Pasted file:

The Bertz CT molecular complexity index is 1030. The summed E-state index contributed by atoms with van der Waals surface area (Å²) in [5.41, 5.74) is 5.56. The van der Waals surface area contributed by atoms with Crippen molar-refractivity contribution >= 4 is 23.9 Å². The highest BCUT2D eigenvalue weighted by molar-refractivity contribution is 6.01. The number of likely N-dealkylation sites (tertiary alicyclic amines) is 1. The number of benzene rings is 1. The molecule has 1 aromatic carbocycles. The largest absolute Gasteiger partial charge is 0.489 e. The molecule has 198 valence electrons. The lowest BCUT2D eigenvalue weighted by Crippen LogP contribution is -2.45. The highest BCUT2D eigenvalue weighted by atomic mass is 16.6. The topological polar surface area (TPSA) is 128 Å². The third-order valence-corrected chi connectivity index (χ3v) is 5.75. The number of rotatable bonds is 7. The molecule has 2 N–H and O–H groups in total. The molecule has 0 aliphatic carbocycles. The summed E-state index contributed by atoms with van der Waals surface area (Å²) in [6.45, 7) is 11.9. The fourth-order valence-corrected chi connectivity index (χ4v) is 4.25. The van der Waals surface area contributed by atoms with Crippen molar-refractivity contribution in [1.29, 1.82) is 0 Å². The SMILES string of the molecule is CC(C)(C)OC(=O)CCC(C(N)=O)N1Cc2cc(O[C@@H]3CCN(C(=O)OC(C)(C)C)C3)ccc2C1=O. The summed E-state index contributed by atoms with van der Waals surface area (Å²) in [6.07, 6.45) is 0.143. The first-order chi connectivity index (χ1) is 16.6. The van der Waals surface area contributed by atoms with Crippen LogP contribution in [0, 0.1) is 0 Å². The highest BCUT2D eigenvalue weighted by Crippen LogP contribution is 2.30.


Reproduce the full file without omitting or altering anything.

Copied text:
The Bertz CT molecular complexity index is 1030. The summed E-state index contributed by atoms with van der Waals surface area (Å²) in [5.41, 5.74) is 5.56. The van der Waals surface area contributed by atoms with Crippen molar-refractivity contribution >= 4 is 23.9 Å². The highest BCUT2D eigenvalue weighted by molar-refractivity contribution is 6.01. The number of likely N-dealkylation sites (tertiary alicyclic amines) is 1. The number of benzene rings is 1. The molecule has 1 aromatic carbocycles. The largest absolute Gasteiger partial charge is 0.489 e. The molecule has 198 valence electrons. The lowest BCUT2D eigenvalue weighted by Crippen LogP contribution is -2.45. The highest BCUT2D eigenvalue weighted by atomic mass is 16.6. The topological polar surface area (TPSA) is 128 Å². The third-order valence-corrected chi connectivity index (χ3v) is 5.75. The number of rotatable bonds is 7. The molecule has 2 N–H and O–H groups in total. The molecule has 0 aliphatic carbocycles. The summed E-state index contributed by atoms with van der Waals surface area (Å²) in [6.45, 7) is 11.9. The fourth-order valence-corrected chi connectivity index (χ4v) is 4.25. The van der Waals surface area contributed by atoms with Crippen molar-refractivity contribution in [1.29, 1.82) is 0 Å². The SMILES string of the molecule is CC(C)(C)OC(=O)CCC(C(N)=O)N1Cc2cc(O[C@@H]3CCN(C(=O)OC(C)(C)C)C3)ccc2C1=O. The summed E-state index contributed by atoms with van der Waals surface area (Å²) in [6.07, 6.45) is 0.143. The first-order chi connectivity index (χ1) is 16.6. The van der Waals surface area contributed by atoms with Crippen LogP contribution in [0, 0.1) is 0 Å². The highest BCUT2D eigenvalue weighted by Crippen LogP contribution is 2.30.